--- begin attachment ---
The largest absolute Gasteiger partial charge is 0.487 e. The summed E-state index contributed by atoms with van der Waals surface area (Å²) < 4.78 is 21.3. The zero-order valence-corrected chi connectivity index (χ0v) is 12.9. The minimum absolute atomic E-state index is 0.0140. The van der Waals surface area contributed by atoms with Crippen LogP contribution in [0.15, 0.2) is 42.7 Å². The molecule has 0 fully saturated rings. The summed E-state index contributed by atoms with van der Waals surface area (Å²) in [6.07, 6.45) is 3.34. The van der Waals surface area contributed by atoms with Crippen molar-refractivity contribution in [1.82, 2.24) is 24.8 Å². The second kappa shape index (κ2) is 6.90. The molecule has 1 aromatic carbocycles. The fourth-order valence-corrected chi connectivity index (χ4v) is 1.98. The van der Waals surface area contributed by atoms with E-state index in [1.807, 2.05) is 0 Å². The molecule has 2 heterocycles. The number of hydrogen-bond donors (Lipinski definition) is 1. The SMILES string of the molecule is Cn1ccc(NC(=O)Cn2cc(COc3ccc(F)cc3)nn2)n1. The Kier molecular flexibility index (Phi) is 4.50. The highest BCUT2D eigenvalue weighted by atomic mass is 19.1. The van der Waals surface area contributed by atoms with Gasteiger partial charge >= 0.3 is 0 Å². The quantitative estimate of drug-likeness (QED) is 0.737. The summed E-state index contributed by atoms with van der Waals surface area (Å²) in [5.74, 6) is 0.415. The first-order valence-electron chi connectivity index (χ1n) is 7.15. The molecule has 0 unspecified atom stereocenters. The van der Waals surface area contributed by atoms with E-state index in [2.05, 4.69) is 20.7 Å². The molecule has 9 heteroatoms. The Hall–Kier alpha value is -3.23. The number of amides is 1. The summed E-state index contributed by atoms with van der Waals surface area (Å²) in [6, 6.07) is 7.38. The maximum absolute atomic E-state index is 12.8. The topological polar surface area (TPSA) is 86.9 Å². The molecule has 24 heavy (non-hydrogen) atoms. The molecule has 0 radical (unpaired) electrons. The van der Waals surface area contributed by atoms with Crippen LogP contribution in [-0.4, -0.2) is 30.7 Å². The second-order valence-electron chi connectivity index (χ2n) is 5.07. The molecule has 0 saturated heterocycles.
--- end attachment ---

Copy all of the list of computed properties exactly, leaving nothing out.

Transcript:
The largest absolute Gasteiger partial charge is 0.487 e. The summed E-state index contributed by atoms with van der Waals surface area (Å²) < 4.78 is 21.3. The zero-order valence-corrected chi connectivity index (χ0v) is 12.9. The minimum absolute atomic E-state index is 0.0140. The van der Waals surface area contributed by atoms with Crippen LogP contribution in [0.15, 0.2) is 42.7 Å². The molecule has 0 fully saturated rings. The summed E-state index contributed by atoms with van der Waals surface area (Å²) in [6.07, 6.45) is 3.34. The van der Waals surface area contributed by atoms with Crippen molar-refractivity contribution in [1.82, 2.24) is 24.8 Å². The second kappa shape index (κ2) is 6.90. The molecule has 1 aromatic carbocycles. The fourth-order valence-corrected chi connectivity index (χ4v) is 1.98. The van der Waals surface area contributed by atoms with E-state index in [1.807, 2.05) is 0 Å². The molecule has 2 heterocycles. The number of hydrogen-bond donors (Lipinski definition) is 1. The SMILES string of the molecule is Cn1ccc(NC(=O)Cn2cc(COc3ccc(F)cc3)nn2)n1. The Kier molecular flexibility index (Phi) is 4.50. The highest BCUT2D eigenvalue weighted by atomic mass is 19.1. The van der Waals surface area contributed by atoms with Gasteiger partial charge >= 0.3 is 0 Å². The quantitative estimate of drug-likeness (QED) is 0.737. The summed E-state index contributed by atoms with van der Waals surface area (Å²) in [5.74, 6) is 0.415. The first-order valence-electron chi connectivity index (χ1n) is 7.15. The molecule has 0 unspecified atom stereocenters. The van der Waals surface area contributed by atoms with E-state index in [2.05, 4.69) is 20.7 Å². The molecule has 9 heteroatoms. The Hall–Kier alpha value is -3.23. The number of amides is 1. The summed E-state index contributed by atoms with van der Waals surface area (Å²) in [6, 6.07) is 7.38. The maximum absolute atomic E-state index is 12.8. The topological polar surface area (TPSA) is 86.9 Å². The molecule has 24 heavy (non-hydrogen) atoms. The molecule has 0 radical (unpaired) electrons. The van der Waals surface area contributed by atoms with Crippen LogP contribution in [-0.4, -0.2) is 30.7 Å². The second-order valence-electron chi connectivity index (χ2n) is 5.07. The molecule has 0 saturated heterocycles.